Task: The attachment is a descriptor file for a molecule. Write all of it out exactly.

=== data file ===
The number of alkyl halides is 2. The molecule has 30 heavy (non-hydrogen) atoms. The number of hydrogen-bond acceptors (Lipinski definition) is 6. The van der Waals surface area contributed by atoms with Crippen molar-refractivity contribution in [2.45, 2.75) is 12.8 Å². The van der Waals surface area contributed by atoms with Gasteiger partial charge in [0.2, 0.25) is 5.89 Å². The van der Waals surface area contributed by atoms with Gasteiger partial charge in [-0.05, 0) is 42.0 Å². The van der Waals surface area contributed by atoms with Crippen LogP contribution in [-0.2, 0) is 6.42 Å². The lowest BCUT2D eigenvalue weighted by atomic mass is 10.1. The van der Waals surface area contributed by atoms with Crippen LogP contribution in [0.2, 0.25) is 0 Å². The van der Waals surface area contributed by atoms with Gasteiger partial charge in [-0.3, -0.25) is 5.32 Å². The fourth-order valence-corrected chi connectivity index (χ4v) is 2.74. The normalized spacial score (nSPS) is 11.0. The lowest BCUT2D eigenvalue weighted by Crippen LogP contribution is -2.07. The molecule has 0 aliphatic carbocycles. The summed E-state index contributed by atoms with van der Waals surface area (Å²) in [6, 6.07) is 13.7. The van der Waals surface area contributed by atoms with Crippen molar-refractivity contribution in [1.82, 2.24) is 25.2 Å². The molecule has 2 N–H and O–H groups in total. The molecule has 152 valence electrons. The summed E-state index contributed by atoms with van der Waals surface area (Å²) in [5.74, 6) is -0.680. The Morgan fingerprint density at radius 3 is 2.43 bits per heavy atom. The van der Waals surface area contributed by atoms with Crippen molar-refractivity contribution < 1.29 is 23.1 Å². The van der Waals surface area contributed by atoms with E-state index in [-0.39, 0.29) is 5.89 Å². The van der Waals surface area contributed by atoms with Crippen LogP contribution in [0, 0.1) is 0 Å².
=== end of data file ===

The number of alkyl halides is 2. The molecule has 30 heavy (non-hydrogen) atoms. The number of hydrogen-bond acceptors (Lipinski definition) is 6. The van der Waals surface area contributed by atoms with Crippen molar-refractivity contribution in [2.45, 2.75) is 12.8 Å². The van der Waals surface area contributed by atoms with Gasteiger partial charge in [0.2, 0.25) is 5.89 Å². The van der Waals surface area contributed by atoms with Gasteiger partial charge in [-0.05, 0) is 42.0 Å². The van der Waals surface area contributed by atoms with Crippen LogP contribution in [-0.2, 0) is 6.42 Å². The lowest BCUT2D eigenvalue weighted by atomic mass is 10.1. The van der Waals surface area contributed by atoms with Crippen LogP contribution in [0.2, 0.25) is 0 Å². The van der Waals surface area contributed by atoms with Gasteiger partial charge in [-0.3, -0.25) is 5.32 Å². The fourth-order valence-corrected chi connectivity index (χ4v) is 2.74. The normalized spacial score (nSPS) is 11.0. The lowest BCUT2D eigenvalue weighted by Crippen LogP contribution is -2.07. The molecule has 0 aliphatic carbocycles. The summed E-state index contributed by atoms with van der Waals surface area (Å²) in [6, 6.07) is 13.7. The van der Waals surface area contributed by atoms with Crippen molar-refractivity contribution in [1.82, 2.24) is 25.2 Å². The molecule has 2 N–H and O–H groups in total. The molecule has 152 valence electrons. The summed E-state index contributed by atoms with van der Waals surface area (Å²) in [5.74, 6) is -0.680. The Morgan fingerprint density at radius 3 is 2.43 bits per heavy atom. The van der Waals surface area contributed by atoms with Crippen molar-refractivity contribution < 1.29 is 23.1 Å². The van der Waals surface area contributed by atoms with E-state index in [-0.39, 0.29) is 5.89 Å². The van der Waals surface area contributed by atoms with Crippen LogP contribution in [0, 0.1) is 0 Å².